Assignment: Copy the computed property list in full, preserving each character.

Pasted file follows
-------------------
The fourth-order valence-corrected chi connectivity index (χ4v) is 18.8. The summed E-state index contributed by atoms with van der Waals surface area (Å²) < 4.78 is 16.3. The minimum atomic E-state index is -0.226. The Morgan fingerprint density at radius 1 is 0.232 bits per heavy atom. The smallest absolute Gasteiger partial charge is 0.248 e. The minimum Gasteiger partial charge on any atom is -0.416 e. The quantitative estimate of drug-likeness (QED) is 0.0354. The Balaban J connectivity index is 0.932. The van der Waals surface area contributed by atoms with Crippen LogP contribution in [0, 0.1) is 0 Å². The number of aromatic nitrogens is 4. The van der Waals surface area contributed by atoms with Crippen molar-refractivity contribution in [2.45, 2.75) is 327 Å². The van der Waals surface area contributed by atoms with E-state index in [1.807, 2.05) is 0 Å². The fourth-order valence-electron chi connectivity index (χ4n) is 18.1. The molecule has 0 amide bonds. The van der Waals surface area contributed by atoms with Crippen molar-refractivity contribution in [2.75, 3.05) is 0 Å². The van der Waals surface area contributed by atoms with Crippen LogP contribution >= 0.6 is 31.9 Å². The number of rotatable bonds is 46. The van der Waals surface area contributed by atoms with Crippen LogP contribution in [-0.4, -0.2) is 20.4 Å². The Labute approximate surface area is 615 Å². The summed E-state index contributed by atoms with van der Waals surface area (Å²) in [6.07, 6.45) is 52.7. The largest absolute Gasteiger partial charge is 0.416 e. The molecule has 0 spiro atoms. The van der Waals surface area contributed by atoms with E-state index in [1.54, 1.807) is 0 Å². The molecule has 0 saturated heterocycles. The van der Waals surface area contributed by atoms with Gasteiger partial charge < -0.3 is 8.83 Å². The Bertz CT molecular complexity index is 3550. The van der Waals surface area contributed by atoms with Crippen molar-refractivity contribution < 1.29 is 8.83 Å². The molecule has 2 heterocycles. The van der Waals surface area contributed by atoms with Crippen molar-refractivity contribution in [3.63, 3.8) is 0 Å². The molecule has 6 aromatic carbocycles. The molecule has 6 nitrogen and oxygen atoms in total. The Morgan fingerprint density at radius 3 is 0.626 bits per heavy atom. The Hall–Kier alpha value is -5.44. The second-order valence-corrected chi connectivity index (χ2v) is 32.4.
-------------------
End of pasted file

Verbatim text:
The fourth-order valence-corrected chi connectivity index (χ4v) is 18.8. The summed E-state index contributed by atoms with van der Waals surface area (Å²) < 4.78 is 16.3. The minimum atomic E-state index is -0.226. The Morgan fingerprint density at radius 1 is 0.232 bits per heavy atom. The smallest absolute Gasteiger partial charge is 0.248 e. The minimum Gasteiger partial charge on any atom is -0.416 e. The quantitative estimate of drug-likeness (QED) is 0.0354. The Balaban J connectivity index is 0.932. The van der Waals surface area contributed by atoms with Crippen LogP contribution in [0, 0.1) is 0 Å². The number of aromatic nitrogens is 4. The van der Waals surface area contributed by atoms with Crippen molar-refractivity contribution in [2.45, 2.75) is 327 Å². The van der Waals surface area contributed by atoms with E-state index in [1.807, 2.05) is 0 Å². The fourth-order valence-electron chi connectivity index (χ4n) is 18.1. The molecule has 0 amide bonds. The van der Waals surface area contributed by atoms with Crippen molar-refractivity contribution in [2.75, 3.05) is 0 Å². The van der Waals surface area contributed by atoms with Crippen LogP contribution >= 0.6 is 31.9 Å². The number of rotatable bonds is 46. The van der Waals surface area contributed by atoms with Crippen LogP contribution in [-0.4, -0.2) is 20.4 Å². The Labute approximate surface area is 615 Å². The summed E-state index contributed by atoms with van der Waals surface area (Å²) in [6.07, 6.45) is 52.7. The largest absolute Gasteiger partial charge is 0.416 e. The molecule has 0 spiro atoms. The van der Waals surface area contributed by atoms with E-state index in [1.54, 1.807) is 0 Å². The molecule has 0 saturated heterocycles. The van der Waals surface area contributed by atoms with Gasteiger partial charge < -0.3 is 8.83 Å². The Bertz CT molecular complexity index is 3550. The van der Waals surface area contributed by atoms with Crippen molar-refractivity contribution < 1.29 is 8.83 Å². The molecule has 2 heterocycles. The van der Waals surface area contributed by atoms with Crippen molar-refractivity contribution in [3.63, 3.8) is 0 Å². The molecule has 6 aromatic carbocycles. The molecule has 6 nitrogen and oxygen atoms in total. The Morgan fingerprint density at radius 3 is 0.626 bits per heavy atom. The Hall–Kier alpha value is -5.44. The second-order valence-corrected chi connectivity index (χ2v) is 32.4.